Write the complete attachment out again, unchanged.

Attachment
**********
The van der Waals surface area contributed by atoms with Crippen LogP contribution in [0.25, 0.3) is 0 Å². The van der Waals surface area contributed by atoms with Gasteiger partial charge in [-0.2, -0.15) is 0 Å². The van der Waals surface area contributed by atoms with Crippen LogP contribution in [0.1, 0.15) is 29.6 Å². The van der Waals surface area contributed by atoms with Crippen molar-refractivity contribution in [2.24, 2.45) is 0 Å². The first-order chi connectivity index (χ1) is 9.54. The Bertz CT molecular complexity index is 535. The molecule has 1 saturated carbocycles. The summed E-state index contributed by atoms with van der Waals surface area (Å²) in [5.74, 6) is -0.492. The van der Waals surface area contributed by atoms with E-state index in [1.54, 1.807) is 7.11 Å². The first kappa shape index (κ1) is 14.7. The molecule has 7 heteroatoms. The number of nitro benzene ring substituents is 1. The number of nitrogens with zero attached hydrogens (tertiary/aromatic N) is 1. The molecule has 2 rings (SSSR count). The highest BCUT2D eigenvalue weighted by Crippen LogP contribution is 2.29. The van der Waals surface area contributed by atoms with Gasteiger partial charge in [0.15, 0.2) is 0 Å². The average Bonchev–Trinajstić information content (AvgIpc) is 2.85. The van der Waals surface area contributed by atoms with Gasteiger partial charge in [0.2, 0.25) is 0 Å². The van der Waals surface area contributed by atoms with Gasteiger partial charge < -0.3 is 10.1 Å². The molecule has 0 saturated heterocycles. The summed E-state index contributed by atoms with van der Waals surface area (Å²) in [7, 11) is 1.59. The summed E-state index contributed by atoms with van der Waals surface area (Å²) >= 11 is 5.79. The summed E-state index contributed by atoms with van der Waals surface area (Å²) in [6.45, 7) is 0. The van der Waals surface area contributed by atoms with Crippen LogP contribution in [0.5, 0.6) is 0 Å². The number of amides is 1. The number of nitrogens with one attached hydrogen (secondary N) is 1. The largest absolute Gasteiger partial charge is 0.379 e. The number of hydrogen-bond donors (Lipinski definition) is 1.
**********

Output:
The van der Waals surface area contributed by atoms with Crippen LogP contribution in [0.25, 0.3) is 0 Å². The van der Waals surface area contributed by atoms with Gasteiger partial charge in [-0.2, -0.15) is 0 Å². The van der Waals surface area contributed by atoms with Crippen LogP contribution in [0.1, 0.15) is 29.6 Å². The van der Waals surface area contributed by atoms with Crippen molar-refractivity contribution in [2.24, 2.45) is 0 Å². The first-order chi connectivity index (χ1) is 9.54. The Bertz CT molecular complexity index is 535. The molecule has 1 saturated carbocycles. The summed E-state index contributed by atoms with van der Waals surface area (Å²) in [5.74, 6) is -0.492. The van der Waals surface area contributed by atoms with E-state index in [1.54, 1.807) is 7.11 Å². The first kappa shape index (κ1) is 14.7. The molecule has 7 heteroatoms. The number of nitro benzene ring substituents is 1. The number of nitrogens with zero attached hydrogens (tertiary/aromatic N) is 1. The molecule has 2 rings (SSSR count). The highest BCUT2D eigenvalue weighted by Crippen LogP contribution is 2.29. The van der Waals surface area contributed by atoms with Gasteiger partial charge in [0.15, 0.2) is 0 Å². The average Bonchev–Trinajstić information content (AvgIpc) is 2.85. The van der Waals surface area contributed by atoms with Gasteiger partial charge in [0.2, 0.25) is 0 Å². The van der Waals surface area contributed by atoms with Gasteiger partial charge < -0.3 is 10.1 Å². The molecule has 0 saturated heterocycles. The summed E-state index contributed by atoms with van der Waals surface area (Å²) in [7, 11) is 1.59. The summed E-state index contributed by atoms with van der Waals surface area (Å²) >= 11 is 5.79. The summed E-state index contributed by atoms with van der Waals surface area (Å²) in [6.45, 7) is 0. The van der Waals surface area contributed by atoms with Crippen LogP contribution in [0.5, 0.6) is 0 Å². The number of amides is 1. The number of nitrogens with one attached hydrogen (secondary N) is 1. The largest absolute Gasteiger partial charge is 0.379 e. The number of hydrogen-bond donors (Lipinski definition) is 1.